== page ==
Former intelligence officials have condemned the decision en masse, but the move drew little pushback from Republicans, aside from a few outgoing lawmakers who are typically outspoken against Trump.

Trump's attacks against the DOJ have found a home in certain factions of the GOP, a party that has long-positioned itself as the party of "law and order."

Rep. Duncan HunterDuncan HunterTrust, transparency, and tithing is not enough to sustain democracy Presidential pardons need to go Trump grants clemency to more than 100 people, including Bannon MORE (R-Calif.) ripped the DOJ as a "politically motivated group of folks" after he was indicted for misusing hundreds of thousands of dollars in campaign funds.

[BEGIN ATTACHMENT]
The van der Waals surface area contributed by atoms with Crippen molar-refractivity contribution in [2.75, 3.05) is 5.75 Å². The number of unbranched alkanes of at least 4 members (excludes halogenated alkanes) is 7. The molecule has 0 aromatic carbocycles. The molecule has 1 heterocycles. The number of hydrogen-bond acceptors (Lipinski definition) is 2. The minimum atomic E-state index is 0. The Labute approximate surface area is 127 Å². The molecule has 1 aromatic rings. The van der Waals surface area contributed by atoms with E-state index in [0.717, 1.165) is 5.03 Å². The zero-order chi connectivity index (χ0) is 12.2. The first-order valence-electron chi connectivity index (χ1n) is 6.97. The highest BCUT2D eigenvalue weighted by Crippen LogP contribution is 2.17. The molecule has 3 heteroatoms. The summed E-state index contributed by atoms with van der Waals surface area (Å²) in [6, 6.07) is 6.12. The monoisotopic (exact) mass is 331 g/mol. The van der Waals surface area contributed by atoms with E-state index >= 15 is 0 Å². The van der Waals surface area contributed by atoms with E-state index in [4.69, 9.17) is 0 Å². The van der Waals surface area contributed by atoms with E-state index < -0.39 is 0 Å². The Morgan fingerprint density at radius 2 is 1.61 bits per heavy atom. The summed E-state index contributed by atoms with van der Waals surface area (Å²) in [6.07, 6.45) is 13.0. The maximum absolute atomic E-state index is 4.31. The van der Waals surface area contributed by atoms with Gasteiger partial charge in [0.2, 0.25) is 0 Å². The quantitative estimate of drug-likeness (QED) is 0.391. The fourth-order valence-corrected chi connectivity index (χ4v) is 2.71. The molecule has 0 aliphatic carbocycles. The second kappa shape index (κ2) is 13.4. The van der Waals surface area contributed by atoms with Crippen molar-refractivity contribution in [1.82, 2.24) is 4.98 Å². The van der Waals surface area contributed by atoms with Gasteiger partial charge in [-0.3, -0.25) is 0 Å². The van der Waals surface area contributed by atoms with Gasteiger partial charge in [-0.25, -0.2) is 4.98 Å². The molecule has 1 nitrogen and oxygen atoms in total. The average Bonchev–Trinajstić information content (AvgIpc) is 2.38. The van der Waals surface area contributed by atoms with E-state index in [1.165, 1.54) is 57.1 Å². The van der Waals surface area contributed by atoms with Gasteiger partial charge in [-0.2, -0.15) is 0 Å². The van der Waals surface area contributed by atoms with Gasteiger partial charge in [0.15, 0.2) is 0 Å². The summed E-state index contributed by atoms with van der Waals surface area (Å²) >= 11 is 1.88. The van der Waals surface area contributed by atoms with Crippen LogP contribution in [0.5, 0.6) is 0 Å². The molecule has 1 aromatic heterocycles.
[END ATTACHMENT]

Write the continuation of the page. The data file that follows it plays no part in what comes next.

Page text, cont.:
“This is modern politics and modern media mixed in with law enforcement that has a political agenda," Hunter said. "That’s the new Department of Justice.

“This is the Democrats’ arm of law enforcement, that’s what’s happening right now," Hunter continued. "It’s happening with Trump, it’s happening with me. We’re going to fight through it and win."